A: Little Bao is my life translated into a restaurant. It takes inspiration from the best of both Chinese and American culture but most importantly it’s a place to have fun – so expect good food; loud, upbeat music and great cocktails.
Q: How has your background influenced your cooking?
A: I grew up in a traditional Chinese family and I’m influenced by Chinese culture. When I moved to the US, I was influenced by the freedom of speech and, of course, the food. My cooking draws on both cultures and I love taking traditional ingredients and putting an original spin on them.
Q: What made you decide to open your own restaurant and how did you go about launching it, finding funding and finding the perfect venue?
A: I always knew that I wanted to be a restaurant owner because I felt I had a story to tell through food. The opportunity came when I was offered a booth at a market. The response was great and I started to daydream about opening a restaurant.
I developed a business plan and gained financial support from my family and friends. We scouted for a Hong Kong location for over six months and I ended up taking over a space that was occupied by a hideous Thai restaurant. That was the first right decision I made because it was in my favorite neighborhood in Hong Kong.
Q: Have you ever faced any sexism in the industry?
A: I’m such a positive and happy person that I don’t feel that I’ve ever felt discriminated against, especially in a city like Hong Kong. I am quite an empowered woman and I generally see sexism as ignorance but I don’t experience much of it.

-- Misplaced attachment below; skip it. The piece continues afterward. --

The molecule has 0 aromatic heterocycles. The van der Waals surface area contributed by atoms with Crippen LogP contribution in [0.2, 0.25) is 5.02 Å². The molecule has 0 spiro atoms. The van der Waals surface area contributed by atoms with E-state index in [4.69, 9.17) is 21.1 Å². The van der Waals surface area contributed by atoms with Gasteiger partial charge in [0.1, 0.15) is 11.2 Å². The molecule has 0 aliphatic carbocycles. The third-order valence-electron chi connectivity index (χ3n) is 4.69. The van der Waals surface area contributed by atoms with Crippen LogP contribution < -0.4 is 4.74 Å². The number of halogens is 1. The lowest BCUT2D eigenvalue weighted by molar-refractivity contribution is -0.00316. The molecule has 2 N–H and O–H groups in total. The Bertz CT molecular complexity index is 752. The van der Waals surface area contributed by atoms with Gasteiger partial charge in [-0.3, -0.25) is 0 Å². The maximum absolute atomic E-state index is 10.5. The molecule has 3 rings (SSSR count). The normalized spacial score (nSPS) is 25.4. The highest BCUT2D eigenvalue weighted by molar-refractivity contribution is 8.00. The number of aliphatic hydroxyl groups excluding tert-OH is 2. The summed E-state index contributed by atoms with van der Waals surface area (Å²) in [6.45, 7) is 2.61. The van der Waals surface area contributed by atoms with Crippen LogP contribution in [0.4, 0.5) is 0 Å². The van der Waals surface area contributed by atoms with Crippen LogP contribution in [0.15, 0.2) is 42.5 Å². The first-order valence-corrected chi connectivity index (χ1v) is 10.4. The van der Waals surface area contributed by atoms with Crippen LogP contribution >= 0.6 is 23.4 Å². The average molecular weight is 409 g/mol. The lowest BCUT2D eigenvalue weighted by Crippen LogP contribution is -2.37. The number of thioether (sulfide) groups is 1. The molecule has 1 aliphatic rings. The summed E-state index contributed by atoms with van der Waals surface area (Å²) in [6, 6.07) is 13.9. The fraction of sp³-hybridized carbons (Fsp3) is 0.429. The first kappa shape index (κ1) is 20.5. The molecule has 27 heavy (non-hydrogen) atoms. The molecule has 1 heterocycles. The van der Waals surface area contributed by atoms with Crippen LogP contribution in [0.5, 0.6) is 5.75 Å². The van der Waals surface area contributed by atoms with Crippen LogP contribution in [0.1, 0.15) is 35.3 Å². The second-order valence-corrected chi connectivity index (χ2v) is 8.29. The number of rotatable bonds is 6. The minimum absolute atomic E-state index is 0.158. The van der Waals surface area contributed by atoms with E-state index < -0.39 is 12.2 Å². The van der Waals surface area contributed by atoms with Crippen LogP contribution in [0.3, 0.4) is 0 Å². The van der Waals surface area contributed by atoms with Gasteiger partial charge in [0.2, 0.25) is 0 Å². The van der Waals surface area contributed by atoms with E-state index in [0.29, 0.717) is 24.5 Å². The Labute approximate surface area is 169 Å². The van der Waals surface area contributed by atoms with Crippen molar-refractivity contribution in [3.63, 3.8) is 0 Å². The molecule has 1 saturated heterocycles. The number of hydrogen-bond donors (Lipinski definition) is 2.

Q: What advice would you give to other pop-ups who are looking to launch their own restaurant?
A: I started as a chef working in restaurants, so my story is slightly different because I already had a basic understanding of the DNA needed for a successful restaurant.
The first step is to develop a detailed business plan and have legitimate solutions for all the questions that crop up. How do you make sure there is consistency in your service, food and experience? Have you developed your service manual? How will you make sure food and drink cost is controlled? Where is the best location for your target market? Who is your target market? Who is your competitor? What is your PR and marketing strategy? What music should you play? How much funding do you need?
Most importantly, though, listen to the people who will provide you smart insight.
Q: How do you think the London food scene measures up to Hong Kong?
A: Both Hong Kong and London have great food scenes but I think while Hong Kong offers the best of every type of Chinese cuisine, London has a bigger array, from great modern British food like St. John and Gordon Ramsey to fantastic Middle Eastern and Indian cuisines. London also has a wonderful farmer driven open market that Hong Kong doesn’t have.